It seems that from about September until January, everything in the world mysteriously appears in a pumpkin spice variety. It wasn’t always this way. Just a few short years ago, the only thing you could get in pumpkin spice flavor was pumpkin pie. But then the slow pumpkination of the world began. First it was pumpkin spice coffee, then pumpkin spice donuts. The pumpkin spice muffins came next, followed shortly by pumpkin spice bacon. Everything is good when it’s baconated, but I fear that baconation in combination with pumpkination could produce a dangerously unstable compound.
That wasn’t the end, though. They also started making pumpkin spice shampoo, pumpkin spice deodorant, and pumpkin spice bath bombs. Not only could you eat pumpkin spice, but you could also bathe yourself in it and smell like it all day. You could quite literally be a giant walking mess of pumpkin spice for at least five months out of the year.
This was all well and good, but then it happened. They went and pumpkinated the last thing that had, until recently, escaped the plodding progress of pumpkination: they started making Pumpkin Spice Oreos. I could ignore the pumpkin spice bread and the pumpkin spice butter, but once pumpkin spice founds its way into the beloved Oreo, I knew I had to investigate.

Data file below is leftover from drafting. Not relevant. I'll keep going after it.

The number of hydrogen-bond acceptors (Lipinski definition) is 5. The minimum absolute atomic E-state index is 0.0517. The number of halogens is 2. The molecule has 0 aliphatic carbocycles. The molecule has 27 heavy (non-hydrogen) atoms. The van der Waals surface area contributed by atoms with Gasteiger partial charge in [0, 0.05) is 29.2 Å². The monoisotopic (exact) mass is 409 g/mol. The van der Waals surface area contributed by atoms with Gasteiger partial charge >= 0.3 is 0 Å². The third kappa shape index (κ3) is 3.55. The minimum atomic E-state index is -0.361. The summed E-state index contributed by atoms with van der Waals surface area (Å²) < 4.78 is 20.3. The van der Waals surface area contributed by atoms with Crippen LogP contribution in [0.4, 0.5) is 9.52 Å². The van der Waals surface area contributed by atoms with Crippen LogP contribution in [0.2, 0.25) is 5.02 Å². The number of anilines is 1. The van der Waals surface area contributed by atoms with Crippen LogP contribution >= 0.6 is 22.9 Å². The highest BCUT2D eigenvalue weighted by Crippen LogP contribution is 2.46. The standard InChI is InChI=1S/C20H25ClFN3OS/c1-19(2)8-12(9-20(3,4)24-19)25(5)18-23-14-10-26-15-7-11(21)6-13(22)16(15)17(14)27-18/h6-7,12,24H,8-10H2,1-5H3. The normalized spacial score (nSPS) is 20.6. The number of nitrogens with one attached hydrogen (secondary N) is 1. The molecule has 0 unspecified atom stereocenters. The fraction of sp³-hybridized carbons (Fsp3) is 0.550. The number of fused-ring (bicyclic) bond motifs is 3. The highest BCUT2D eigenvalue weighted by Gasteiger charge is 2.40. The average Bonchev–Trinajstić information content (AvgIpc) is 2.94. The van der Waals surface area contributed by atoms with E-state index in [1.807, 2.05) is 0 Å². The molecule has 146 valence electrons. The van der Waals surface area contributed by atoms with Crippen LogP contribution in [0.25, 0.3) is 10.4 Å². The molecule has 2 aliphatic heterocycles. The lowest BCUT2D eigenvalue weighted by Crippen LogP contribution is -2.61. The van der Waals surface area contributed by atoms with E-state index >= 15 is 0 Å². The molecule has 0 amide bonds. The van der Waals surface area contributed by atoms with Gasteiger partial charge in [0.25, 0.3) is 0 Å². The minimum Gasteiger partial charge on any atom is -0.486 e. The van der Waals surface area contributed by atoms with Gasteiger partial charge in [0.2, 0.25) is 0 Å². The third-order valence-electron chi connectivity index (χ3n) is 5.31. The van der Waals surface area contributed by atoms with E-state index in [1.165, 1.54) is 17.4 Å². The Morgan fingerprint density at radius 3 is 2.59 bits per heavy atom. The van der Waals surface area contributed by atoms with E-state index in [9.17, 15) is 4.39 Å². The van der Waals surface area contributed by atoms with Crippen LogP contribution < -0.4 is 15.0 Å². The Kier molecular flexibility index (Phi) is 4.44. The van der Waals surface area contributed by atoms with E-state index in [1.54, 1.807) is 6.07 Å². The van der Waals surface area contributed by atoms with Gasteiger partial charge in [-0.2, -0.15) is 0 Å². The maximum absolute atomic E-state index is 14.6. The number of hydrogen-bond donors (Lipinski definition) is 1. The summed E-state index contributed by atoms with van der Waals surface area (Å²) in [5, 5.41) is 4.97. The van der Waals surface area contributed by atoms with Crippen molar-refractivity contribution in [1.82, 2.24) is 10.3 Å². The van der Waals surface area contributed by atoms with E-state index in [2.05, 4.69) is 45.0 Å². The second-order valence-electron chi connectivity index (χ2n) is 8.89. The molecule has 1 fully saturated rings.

The first thing I had to do was trace the source of this pernicious piquancy. This would have been quite difficult for most people, but my previous experience with the Vast Soursop Conspiracy had given me a lot of practice in finding secret lairs and obscure hideouts. When I had completed my calculations, I was shocked to realize that this vast pumpkin-spice operation had been operating almost right under my nose the entire time. I’d always wondered why that one part of the local shopping mall had suddenly been walled off, removed from the map, and never spoken of again. As it happened, that was the very place where all of this pumpkin spice was being made.
I arrived at the mall and began looking around, while pretending to be an innocent shopper with no interest in pumpkin spice whatsoever. No one really seemed to notice until I began asking a few innocent questions about what happened to the rest of the mall. At that point, people started to get a little nervous. They told me that I must be confused, and that the area had been closed some time ago, and that in fact it had never existed at all. Clearly I wasn’t going to get a straight answer, so I was going to have to investigate on my own. I needed to find a way into this secret space that everyone said had never existed. I needed to create a diversion.